And my opinion? What I have learned is that failure is part of every person’s life at one point or another. And what is a country but a collection of people… flaws and all. But I have also learned that we need not be defined by our failures. We should instead grow, improve, find strength.
And what I have seen is the people of Malaysia – citizens, expats, refugees – stepping up and filling the gaps left untended by the country’s leaders. They’re caring for their neighbours. They’re checking on their friends. They’re delivering food baskets. They’re volunteering at vaccination centres and suicide prevention hotlines. They are, as contract doctors, working 100-hour weeks at significant personal risk. They are looking out for one another as part of a larger, shared community. This is what truly defines Malaysia.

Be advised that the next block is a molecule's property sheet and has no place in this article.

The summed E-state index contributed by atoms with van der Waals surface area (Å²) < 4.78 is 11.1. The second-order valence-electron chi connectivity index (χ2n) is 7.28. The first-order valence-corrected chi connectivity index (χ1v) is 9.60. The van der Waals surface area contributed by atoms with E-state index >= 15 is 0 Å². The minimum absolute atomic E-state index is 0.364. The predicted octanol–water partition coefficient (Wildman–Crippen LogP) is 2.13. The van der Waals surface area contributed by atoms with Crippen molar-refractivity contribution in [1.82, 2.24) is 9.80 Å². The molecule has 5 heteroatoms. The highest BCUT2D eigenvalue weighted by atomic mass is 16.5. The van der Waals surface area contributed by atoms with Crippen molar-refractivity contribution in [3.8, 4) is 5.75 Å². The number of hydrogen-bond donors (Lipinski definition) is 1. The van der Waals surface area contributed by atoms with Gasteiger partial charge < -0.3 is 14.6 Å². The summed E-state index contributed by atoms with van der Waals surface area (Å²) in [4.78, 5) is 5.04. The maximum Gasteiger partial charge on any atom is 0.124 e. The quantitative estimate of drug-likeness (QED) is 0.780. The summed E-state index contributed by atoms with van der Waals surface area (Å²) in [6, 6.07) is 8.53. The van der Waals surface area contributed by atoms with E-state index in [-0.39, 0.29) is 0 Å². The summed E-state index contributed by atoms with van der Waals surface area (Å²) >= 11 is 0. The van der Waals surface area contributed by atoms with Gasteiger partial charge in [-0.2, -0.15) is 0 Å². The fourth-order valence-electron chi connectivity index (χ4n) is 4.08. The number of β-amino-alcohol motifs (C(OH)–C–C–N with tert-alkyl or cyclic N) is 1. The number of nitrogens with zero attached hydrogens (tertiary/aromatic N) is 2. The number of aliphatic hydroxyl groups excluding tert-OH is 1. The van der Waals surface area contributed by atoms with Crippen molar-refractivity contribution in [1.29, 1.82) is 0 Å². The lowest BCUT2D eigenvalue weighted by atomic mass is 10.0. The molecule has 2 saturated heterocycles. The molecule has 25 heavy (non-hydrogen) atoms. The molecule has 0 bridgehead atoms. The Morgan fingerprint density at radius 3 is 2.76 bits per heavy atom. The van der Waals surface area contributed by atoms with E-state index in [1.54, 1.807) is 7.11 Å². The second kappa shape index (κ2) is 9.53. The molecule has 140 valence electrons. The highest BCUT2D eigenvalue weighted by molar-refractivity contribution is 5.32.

So does Malaysia have failed leadership? Well, perhaps, but that’s not for me to say. Once again, I’m an outsider who just happens to be here on the inside. But is Malaysia a failed state? Not a chance. Not as long as the people living in it – all of us – still care enough today to forge a better tomorrow together.
Stay safe. Stay strong. Get vaccinated. Take care of each other.